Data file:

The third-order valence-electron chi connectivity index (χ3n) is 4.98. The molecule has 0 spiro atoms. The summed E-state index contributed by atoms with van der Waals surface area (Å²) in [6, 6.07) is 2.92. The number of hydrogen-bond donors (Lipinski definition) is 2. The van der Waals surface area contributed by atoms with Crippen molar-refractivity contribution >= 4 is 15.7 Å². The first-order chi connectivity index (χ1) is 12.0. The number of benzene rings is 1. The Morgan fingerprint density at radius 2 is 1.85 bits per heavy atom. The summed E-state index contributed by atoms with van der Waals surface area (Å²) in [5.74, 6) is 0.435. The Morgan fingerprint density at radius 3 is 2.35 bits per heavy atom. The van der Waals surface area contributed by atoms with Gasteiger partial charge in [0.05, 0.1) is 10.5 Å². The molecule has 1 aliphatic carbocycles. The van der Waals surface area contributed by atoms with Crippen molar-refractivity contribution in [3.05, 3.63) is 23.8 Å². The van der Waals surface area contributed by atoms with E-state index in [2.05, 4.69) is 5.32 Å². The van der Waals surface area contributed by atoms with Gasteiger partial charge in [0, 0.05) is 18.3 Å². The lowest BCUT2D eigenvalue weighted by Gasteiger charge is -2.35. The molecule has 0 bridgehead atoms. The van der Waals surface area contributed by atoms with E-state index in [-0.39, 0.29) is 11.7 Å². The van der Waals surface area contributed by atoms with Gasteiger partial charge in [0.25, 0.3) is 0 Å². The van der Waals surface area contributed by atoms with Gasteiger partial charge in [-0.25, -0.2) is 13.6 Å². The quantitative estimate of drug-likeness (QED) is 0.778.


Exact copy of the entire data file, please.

The third-order valence-electron chi connectivity index (χ3n) is 4.98. The molecule has 0 spiro atoms. The summed E-state index contributed by atoms with van der Waals surface area (Å²) in [6, 6.07) is 2.92. The number of hydrogen-bond donors (Lipinski definition) is 2. The van der Waals surface area contributed by atoms with Crippen molar-refractivity contribution >= 4 is 15.7 Å². The first-order chi connectivity index (χ1) is 12.0. The number of benzene rings is 1. The Morgan fingerprint density at radius 2 is 1.85 bits per heavy atom. The summed E-state index contributed by atoms with van der Waals surface area (Å²) in [5.74, 6) is 0.435. The Morgan fingerprint density at radius 3 is 2.35 bits per heavy atom. The van der Waals surface area contributed by atoms with Gasteiger partial charge in [0.05, 0.1) is 10.5 Å². The molecule has 1 aliphatic carbocycles. The van der Waals surface area contributed by atoms with Crippen molar-refractivity contribution in [3.05, 3.63) is 23.8 Å². The van der Waals surface area contributed by atoms with E-state index in [2.05, 4.69) is 5.32 Å². The van der Waals surface area contributed by atoms with Gasteiger partial charge in [0, 0.05) is 18.3 Å². The lowest BCUT2D eigenvalue weighted by Gasteiger charge is -2.35. The molecule has 0 bridgehead atoms. The van der Waals surface area contributed by atoms with E-state index in [-0.39, 0.29) is 11.7 Å². The van der Waals surface area contributed by atoms with Gasteiger partial charge in [0.25, 0.3) is 0 Å². The van der Waals surface area contributed by atoms with Gasteiger partial charge in [-0.25, -0.2) is 13.6 Å². The quantitative estimate of drug-likeness (QED) is 0.778.